Windows 8 Won't Save the PC Like Everybody Had Hoped
When you’re charged with saving the PC market, you have some big shoes to fill. So far, Microsoft (NASDAQ: MSFT) isn’t filling them.
On Thursday, Microsoft reported earnings and Wall Street is not impressed. In pre-market trading Friday, the stock is down more than 1 percent.
The Redmond, Washington company posted revenues of $6.4 billion—down from $6.6 billion one year earlier and about $100 million less than analyst expectations. EPS was 76 cents, also down year over year from the previous year’s 78 cents and beating expectations by one cent.
Terrible? No. Impressive? Not really. In order to save the PC, Microsoft is going to need “impressive.”
The heart of the PC is Windows. Sure, there have been other operating systems, but when the world thinks of the PC, it thinks of Windows. According to netmarketshare, a Windows operating system runs on 91 percent of all computers compared to Apple’s (NASDAQ: AAPL) 6.3 percent share.
This makes any new version of Windows arguably more important to the PC market than to Microsoft. Companies like Dell, (NASDAQ: DELL) Hewlett-Packard (NYSE: HPQ) and Intel (NASDAQ: INTC) rely heavily on Microsoft to wow consumers with each Windows upgrade, but the response to Windows 8 has been tepid.
Intel reported earnings that fell 27 percent from the previous year, according to the company’s earnings release. It shipped 6 percent fewer PC chips last quarter, the division responsible for two thirds of its revenue.
Languishing Dell is considering going private (with Microsoft showing interest as a potential buyer, ironically). Hewlett-Packard is down 40 percent and looking very J.C. Penney-esque (NYSE: JCP) with all of the marketing language of a company on life support. “Transition,” “turn-around,” “reinvention,” and “company shake-up” are just a few of the terms being used.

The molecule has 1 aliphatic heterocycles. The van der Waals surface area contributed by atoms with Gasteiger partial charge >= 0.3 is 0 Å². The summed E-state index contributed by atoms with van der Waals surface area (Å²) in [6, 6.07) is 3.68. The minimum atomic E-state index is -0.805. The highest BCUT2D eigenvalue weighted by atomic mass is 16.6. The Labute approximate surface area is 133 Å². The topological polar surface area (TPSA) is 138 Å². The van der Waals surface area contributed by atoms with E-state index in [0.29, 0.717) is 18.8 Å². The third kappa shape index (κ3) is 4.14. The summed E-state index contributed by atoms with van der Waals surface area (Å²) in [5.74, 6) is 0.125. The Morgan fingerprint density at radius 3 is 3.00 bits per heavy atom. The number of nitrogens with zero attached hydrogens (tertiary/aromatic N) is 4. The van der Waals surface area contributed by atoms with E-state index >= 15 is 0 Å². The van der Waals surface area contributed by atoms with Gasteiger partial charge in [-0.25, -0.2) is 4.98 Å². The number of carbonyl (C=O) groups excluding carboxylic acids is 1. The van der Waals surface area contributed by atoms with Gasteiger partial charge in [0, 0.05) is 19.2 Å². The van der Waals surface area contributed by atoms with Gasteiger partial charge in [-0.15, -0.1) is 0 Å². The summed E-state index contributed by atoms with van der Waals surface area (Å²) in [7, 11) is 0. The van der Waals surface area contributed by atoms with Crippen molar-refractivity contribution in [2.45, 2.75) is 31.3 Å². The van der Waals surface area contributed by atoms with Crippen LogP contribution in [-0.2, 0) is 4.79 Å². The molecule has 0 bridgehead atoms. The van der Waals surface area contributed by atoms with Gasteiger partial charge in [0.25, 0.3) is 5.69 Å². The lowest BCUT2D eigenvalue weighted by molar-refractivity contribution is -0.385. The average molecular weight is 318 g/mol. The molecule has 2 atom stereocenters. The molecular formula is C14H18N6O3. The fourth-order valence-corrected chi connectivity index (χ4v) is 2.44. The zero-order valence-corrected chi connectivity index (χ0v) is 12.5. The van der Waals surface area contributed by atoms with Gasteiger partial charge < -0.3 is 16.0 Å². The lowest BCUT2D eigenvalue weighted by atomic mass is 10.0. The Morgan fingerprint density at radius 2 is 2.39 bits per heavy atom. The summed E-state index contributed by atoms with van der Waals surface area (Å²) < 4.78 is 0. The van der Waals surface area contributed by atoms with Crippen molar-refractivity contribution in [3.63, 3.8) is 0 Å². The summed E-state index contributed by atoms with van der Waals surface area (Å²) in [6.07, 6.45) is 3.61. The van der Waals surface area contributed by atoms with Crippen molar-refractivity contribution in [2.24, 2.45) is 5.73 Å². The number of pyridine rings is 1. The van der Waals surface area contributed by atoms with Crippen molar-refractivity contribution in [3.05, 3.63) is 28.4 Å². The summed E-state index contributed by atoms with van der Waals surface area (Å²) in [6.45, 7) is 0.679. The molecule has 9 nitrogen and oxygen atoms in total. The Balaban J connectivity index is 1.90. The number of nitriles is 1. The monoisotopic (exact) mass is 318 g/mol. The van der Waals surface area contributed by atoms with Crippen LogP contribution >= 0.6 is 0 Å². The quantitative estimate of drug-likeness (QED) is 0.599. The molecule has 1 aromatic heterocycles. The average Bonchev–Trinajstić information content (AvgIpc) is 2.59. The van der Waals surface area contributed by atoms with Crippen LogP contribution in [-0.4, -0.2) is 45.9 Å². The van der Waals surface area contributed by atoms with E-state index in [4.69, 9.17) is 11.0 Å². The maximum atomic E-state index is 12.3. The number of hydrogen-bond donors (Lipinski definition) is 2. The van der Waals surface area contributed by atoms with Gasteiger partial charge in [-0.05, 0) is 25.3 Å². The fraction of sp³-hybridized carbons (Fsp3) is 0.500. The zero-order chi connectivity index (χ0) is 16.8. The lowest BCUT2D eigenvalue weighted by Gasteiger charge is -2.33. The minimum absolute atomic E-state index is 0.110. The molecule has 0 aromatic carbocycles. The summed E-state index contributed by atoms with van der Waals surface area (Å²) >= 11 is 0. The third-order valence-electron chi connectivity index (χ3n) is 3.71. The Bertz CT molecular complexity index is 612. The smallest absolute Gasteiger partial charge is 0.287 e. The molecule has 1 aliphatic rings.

There’s no doubt that the PC market is slowly dying but is it fair to say that Microsoft didn’t give the PC a booster shot with Windows 8? Thursday’s earnings revealed that Windows sales jumped 24 percent to $5.8 billion in the last three months of the year.
In comparison, Windows 7 produced a 74 percent increase and Vista, the operating system everybody hated, produced a 65 percent spike. (Of course, people had to purchase Vista before they could hate it.)
When asked, Microsoft blamed the slumping PC market and to some degree, that's a reasonable assertion, but investors want something more from Microsoft. They want a company, like Apple, that is ahead of the market. A company that is leading and shaping market demand rather than hoping it responds favorably to another update to a 27-year-old product.
According to the earnings release, Microsoft sold 60 million Windows 8 licenses. There are two important caveats to this number. Microsoft slashed the price for current users wanting to upgrade to $39.99—down from $120 for Windows 7. Second, Microsoft reported that its advertising expenses, mostly tied to Windows 8, increased 49 percent.
Finally, investors might remember that Microsoft boasted of selling 4 million licenses in the first three days of the Windows 8 launch. Sounds impressive but Apple, the company with a six percent share of the PC market, sold 3 million copies in the first three days.
The PC market needs a “wow” and it was hoping to get it from Windows 8. Thursday’s numbers were respectable. To save the PC will be a Herculean task. That’s going to take something much bigger than Windows 8.
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